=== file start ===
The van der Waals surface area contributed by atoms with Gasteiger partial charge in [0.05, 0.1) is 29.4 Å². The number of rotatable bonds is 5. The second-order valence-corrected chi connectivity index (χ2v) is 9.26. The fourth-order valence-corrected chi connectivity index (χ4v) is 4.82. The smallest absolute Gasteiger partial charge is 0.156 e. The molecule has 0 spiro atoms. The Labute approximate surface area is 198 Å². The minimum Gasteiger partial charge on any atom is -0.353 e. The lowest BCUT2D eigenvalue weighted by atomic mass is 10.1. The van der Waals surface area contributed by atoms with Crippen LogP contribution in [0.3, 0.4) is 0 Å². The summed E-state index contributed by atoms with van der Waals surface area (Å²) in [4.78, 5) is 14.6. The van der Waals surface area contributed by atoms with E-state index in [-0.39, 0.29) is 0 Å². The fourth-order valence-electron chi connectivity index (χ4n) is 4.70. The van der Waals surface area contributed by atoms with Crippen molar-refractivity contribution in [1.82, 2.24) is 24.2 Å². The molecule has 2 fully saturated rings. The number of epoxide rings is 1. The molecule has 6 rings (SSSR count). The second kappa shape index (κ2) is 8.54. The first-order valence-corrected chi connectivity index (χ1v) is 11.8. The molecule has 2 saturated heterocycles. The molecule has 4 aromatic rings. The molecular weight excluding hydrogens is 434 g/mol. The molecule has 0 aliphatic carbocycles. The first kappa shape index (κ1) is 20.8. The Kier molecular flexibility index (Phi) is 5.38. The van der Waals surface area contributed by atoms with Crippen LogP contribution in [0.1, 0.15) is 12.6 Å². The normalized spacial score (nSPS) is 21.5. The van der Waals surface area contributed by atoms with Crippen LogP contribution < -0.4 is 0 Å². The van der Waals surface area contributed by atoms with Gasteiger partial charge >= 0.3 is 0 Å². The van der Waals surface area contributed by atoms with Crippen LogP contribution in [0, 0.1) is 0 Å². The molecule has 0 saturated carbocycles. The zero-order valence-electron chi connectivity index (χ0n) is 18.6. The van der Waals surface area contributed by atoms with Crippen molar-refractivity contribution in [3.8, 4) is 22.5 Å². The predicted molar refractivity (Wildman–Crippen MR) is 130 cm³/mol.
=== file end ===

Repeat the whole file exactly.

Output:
The van der Waals surface area contributed by atoms with Gasteiger partial charge in [0.05, 0.1) is 29.4 Å². The number of rotatable bonds is 5. The second-order valence-corrected chi connectivity index (χ2v) is 9.26. The fourth-order valence-corrected chi connectivity index (χ4v) is 4.82. The smallest absolute Gasteiger partial charge is 0.156 e. The molecule has 0 spiro atoms. The Labute approximate surface area is 198 Å². The minimum Gasteiger partial charge on any atom is -0.353 e. The lowest BCUT2D eigenvalue weighted by atomic mass is 10.1. The van der Waals surface area contributed by atoms with Crippen LogP contribution in [0.3, 0.4) is 0 Å². The summed E-state index contributed by atoms with van der Waals surface area (Å²) in [4.78, 5) is 14.6. The van der Waals surface area contributed by atoms with E-state index in [-0.39, 0.29) is 0 Å². The fourth-order valence-electron chi connectivity index (χ4n) is 4.70. The van der Waals surface area contributed by atoms with Crippen molar-refractivity contribution in [1.82, 2.24) is 24.2 Å². The molecule has 2 fully saturated rings. The number of epoxide rings is 1. The molecule has 6 rings (SSSR count). The second kappa shape index (κ2) is 8.54. The first-order valence-corrected chi connectivity index (χ1v) is 11.8. The molecule has 2 saturated heterocycles. The molecule has 4 aromatic rings. The molecular weight excluding hydrogens is 434 g/mol. The molecule has 0 aliphatic carbocycles. The first kappa shape index (κ1) is 20.8. The Kier molecular flexibility index (Phi) is 5.38. The van der Waals surface area contributed by atoms with Crippen LogP contribution in [0.1, 0.15) is 12.6 Å². The normalized spacial score (nSPS) is 21.5. The van der Waals surface area contributed by atoms with Crippen LogP contribution < -0.4 is 0 Å². The van der Waals surface area contributed by atoms with Gasteiger partial charge >= 0.3 is 0 Å². The van der Waals surface area contributed by atoms with Crippen LogP contribution in [0, 0.1) is 0 Å². The molecule has 0 saturated carbocycles. The zero-order valence-electron chi connectivity index (χ0n) is 18.6. The van der Waals surface area contributed by atoms with Crippen molar-refractivity contribution in [3.8, 4) is 22.5 Å². The predicted molar refractivity (Wildman–Crippen MR) is 130 cm³/mol.